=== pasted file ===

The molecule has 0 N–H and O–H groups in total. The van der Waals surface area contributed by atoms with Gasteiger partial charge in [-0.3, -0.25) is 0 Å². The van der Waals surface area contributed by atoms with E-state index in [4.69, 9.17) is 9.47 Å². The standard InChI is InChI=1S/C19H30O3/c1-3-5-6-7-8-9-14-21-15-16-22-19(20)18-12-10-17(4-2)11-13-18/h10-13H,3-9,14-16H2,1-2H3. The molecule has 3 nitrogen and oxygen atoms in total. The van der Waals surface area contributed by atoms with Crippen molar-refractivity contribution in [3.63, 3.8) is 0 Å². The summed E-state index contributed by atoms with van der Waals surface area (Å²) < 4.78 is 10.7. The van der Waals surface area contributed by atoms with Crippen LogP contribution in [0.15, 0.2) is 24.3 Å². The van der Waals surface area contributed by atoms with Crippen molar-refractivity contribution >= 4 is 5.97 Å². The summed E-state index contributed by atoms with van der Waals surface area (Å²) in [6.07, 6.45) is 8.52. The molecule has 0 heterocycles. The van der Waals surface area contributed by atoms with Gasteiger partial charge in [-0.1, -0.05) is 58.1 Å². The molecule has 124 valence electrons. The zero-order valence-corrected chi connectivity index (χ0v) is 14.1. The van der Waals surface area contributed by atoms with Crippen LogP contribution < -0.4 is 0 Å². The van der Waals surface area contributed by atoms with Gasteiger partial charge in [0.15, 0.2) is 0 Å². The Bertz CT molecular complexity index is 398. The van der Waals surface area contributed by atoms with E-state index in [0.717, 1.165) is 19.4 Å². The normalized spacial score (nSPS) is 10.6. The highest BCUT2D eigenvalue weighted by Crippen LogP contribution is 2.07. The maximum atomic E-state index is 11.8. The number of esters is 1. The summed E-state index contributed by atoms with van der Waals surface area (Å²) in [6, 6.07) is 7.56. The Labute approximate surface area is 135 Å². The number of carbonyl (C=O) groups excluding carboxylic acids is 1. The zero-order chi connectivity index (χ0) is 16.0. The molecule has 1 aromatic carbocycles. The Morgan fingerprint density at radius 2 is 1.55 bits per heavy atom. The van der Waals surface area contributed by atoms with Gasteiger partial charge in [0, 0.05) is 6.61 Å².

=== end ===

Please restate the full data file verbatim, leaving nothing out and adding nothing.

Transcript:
The molecule has 0 N–H and O–H groups in total. The van der Waals surface area contributed by atoms with Gasteiger partial charge in [-0.3, -0.25) is 0 Å². The van der Waals surface area contributed by atoms with E-state index in [4.69, 9.17) is 9.47 Å². The standard InChI is InChI=1S/C19H30O3/c1-3-5-6-7-8-9-14-21-15-16-22-19(20)18-12-10-17(4-2)11-13-18/h10-13H,3-9,14-16H2,1-2H3. The molecule has 3 nitrogen and oxygen atoms in total. The van der Waals surface area contributed by atoms with Crippen molar-refractivity contribution in [3.63, 3.8) is 0 Å². The summed E-state index contributed by atoms with van der Waals surface area (Å²) < 4.78 is 10.7. The van der Waals surface area contributed by atoms with Crippen LogP contribution in [0.15, 0.2) is 24.3 Å². The van der Waals surface area contributed by atoms with Crippen molar-refractivity contribution >= 4 is 5.97 Å². The summed E-state index contributed by atoms with van der Waals surface area (Å²) in [6.07, 6.45) is 8.52. The molecule has 0 heterocycles. The van der Waals surface area contributed by atoms with Gasteiger partial charge in [-0.1, -0.05) is 58.1 Å². The molecule has 124 valence electrons. The zero-order valence-corrected chi connectivity index (χ0v) is 14.1. The van der Waals surface area contributed by atoms with Crippen LogP contribution < -0.4 is 0 Å². The van der Waals surface area contributed by atoms with Gasteiger partial charge in [0.15, 0.2) is 0 Å². The Bertz CT molecular complexity index is 398. The van der Waals surface area contributed by atoms with E-state index in [0.717, 1.165) is 19.4 Å². The normalized spacial score (nSPS) is 10.6. The highest BCUT2D eigenvalue weighted by Crippen LogP contribution is 2.07. The maximum atomic E-state index is 11.8. The number of esters is 1. The summed E-state index contributed by atoms with van der Waals surface area (Å²) in [6, 6.07) is 7.56. The Labute approximate surface area is 135 Å². The number of carbonyl (C=O) groups excluding carboxylic acids is 1. The zero-order chi connectivity index (χ0) is 16.0. The molecule has 1 aromatic carbocycles. The Morgan fingerprint density at radius 2 is 1.55 bits per heavy atom. The van der Waals surface area contributed by atoms with Gasteiger partial charge in [0, 0.05) is 6.61 Å².